Not pictured, a deer that ran away too quickly for me to photograph it, and several mallard ducks and Canada geese (which one can see almost anywhere).  I’d highly recommend visiting the refuge in you’re in the Philly area, as admission is free, and it’s a lovely place, at least the portion of it I got to see (which was less than half).

Posted by seaking on 07-10-2011 at 08:07 pm
Posted in Hiking, Travel with 0 Comments

Walking through woods on a snowy afternoon

2 weeks ago I went on a hike in the hills near home.  This was a few days before the big snowstorm that I chronicled in my last post, so while it was snowy, there were only a few inches of it on the ground.  That Sunday was otherwise sunny.

I hiked a half-mile down the road to the trailhead I’ve used many times before.  Here’s what it looked like once I was a little way into the forest:

I soon took a different fork than the one I’ve taken in the past – one I’ve never followed before, though I had an idea where it would take me.

It had snowed the night before, so there was stuff still clinging to the trees:

As I started climbing up toward the ridge, I noticed a number of bike tracks in the snow (usually crossing the path I was on).  I marvel that people will mountain bike in such slippery conditions, but then I’ve never been the type to be very risky, so there are a lot of things people do that seem dangerous to me.

Here’s a shot of the path being more inclined:

I also noticed little tiny pine trees that had sprouted before winter:

There were a few forks in the trail, where I had to guess which way I should go.  I was sometimes able to sight by the top of the ridge, and sometimes looking at the sun helped.  Eventually, when I got near the steep part of the ridge and started moving laterally, I followed a wide bike track (which could have come from a motorized bike of some kind).

Eventually, I spotted a chain link fence, and knew that I had gotten to the point I was expecting.  This is an old military installation:

It’s no longer run by the government, but is owned by Amherst College.  I don’t know offhand what they use it for.  I had known of the place’s existence for some time, but had never laid eyes on it before.

I followed the fence around to the front gate:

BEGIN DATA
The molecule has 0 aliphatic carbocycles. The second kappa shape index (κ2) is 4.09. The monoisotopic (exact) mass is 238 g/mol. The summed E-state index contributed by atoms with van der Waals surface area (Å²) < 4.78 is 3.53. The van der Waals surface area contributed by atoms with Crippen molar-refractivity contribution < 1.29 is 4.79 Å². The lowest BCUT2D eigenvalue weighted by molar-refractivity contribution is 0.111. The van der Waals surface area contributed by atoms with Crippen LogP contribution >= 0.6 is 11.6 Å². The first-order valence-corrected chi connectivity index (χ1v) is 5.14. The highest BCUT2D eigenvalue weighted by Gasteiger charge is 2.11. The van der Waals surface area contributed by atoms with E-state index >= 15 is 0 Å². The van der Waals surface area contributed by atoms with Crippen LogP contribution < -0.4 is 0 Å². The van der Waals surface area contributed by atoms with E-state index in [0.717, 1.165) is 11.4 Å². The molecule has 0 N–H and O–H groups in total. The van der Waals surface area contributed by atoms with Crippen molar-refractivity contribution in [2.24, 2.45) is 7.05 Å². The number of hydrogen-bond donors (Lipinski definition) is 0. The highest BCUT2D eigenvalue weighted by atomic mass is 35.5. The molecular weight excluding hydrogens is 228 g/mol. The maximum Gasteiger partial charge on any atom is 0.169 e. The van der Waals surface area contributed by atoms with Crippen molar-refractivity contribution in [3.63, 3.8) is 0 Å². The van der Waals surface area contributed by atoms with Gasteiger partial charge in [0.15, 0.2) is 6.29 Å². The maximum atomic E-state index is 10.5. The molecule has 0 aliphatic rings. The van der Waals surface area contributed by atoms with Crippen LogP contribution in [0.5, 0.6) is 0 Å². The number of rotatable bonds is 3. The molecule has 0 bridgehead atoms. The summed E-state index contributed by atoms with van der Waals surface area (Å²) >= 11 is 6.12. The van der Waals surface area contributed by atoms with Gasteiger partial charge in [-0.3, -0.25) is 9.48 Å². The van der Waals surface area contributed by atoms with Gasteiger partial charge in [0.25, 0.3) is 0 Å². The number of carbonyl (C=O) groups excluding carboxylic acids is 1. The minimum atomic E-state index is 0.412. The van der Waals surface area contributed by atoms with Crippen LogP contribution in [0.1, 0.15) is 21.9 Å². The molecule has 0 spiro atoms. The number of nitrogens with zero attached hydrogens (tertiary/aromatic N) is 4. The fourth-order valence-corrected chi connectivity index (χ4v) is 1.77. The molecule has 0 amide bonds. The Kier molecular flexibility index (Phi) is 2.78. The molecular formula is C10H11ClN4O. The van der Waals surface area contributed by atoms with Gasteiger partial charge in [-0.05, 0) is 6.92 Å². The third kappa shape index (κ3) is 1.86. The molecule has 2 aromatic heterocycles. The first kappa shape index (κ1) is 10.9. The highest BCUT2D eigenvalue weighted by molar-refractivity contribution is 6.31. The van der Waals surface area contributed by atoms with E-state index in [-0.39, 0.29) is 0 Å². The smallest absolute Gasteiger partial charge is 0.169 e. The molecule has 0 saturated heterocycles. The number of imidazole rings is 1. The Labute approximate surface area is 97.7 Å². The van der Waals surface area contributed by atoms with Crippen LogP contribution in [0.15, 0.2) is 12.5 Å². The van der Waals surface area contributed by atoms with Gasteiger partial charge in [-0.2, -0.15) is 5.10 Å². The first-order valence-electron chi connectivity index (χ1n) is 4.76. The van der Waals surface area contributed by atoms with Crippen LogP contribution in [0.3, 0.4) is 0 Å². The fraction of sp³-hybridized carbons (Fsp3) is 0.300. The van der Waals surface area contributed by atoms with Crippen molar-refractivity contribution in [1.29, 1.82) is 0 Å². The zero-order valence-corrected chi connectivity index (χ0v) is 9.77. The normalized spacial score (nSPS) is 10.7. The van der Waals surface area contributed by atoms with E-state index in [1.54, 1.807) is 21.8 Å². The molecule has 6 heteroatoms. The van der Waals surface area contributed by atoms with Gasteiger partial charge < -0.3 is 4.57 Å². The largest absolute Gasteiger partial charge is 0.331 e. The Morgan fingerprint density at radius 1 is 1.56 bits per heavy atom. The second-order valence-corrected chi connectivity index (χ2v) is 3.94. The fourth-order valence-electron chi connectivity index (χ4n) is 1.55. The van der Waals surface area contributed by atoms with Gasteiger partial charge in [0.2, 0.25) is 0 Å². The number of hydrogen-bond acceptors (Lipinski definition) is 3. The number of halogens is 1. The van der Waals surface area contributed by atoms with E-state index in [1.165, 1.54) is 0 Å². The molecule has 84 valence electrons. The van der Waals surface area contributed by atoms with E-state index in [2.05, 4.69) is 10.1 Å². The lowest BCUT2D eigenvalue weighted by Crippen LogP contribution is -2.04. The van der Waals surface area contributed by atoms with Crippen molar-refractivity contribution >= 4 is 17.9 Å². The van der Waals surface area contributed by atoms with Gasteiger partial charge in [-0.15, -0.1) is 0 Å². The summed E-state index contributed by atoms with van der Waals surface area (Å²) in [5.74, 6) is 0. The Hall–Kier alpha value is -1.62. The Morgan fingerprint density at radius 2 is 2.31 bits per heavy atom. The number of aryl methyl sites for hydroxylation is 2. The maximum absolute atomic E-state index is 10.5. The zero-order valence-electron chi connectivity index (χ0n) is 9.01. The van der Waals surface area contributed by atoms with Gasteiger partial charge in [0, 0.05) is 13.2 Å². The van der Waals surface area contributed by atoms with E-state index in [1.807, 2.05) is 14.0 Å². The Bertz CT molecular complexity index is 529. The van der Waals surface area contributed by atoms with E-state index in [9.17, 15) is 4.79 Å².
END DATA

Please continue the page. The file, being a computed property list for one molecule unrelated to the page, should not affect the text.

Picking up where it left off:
And just as I emerged from the woods onto that access road, I saw these trucks parked nearby:

Much of the Holyoke Range is state parkland, and so it would make sense that they have a facility for fighting forest fires.  Here’s the facility proper, which is on the same road (called Military Road) as the college’s property:

From there, I headed up the road toward Rt. 116, which is the main road crossing the range.  It passes through The Notch, and the point where it goes through is about where Military Road intersects it.  I crossed the highway and headed over to the Notch Visitor Center, and from there started heading downhill on another trail that I’ve used many times before (which parallels Rt. 116).

That trail dumps one out near Atkins Farms market, where I took a look at the construction they’re doing.  It looks like they’re building an addition:

Here are some pictures taken from the same spot of the peaks on either side of the Notch.  This is Bare Mountain:

That’s the Eastern end of the portion of ridge I followed, and the military reservation is a bit downslope from it.

Here is Mt. Norwattuck:

From there, I walked along the road to home.  As I passed back by the first trailhead where I’d started, I noticed the sungoing down behind the ridge, and I’ll end this post on that note:

Posted by seaking on 01-23-2011 at 09:01 pm
Posted in Hiking with 0 Comments

From Riverbank, under Roadway, to Reservoir

I previously posted about my bike trip over the July 4th long weekend.  On the Monday of that weekend, I went for an extended hike.  This was another hike of parts of the Metacomet-Monadnock trail – I covered sections 3 and 4.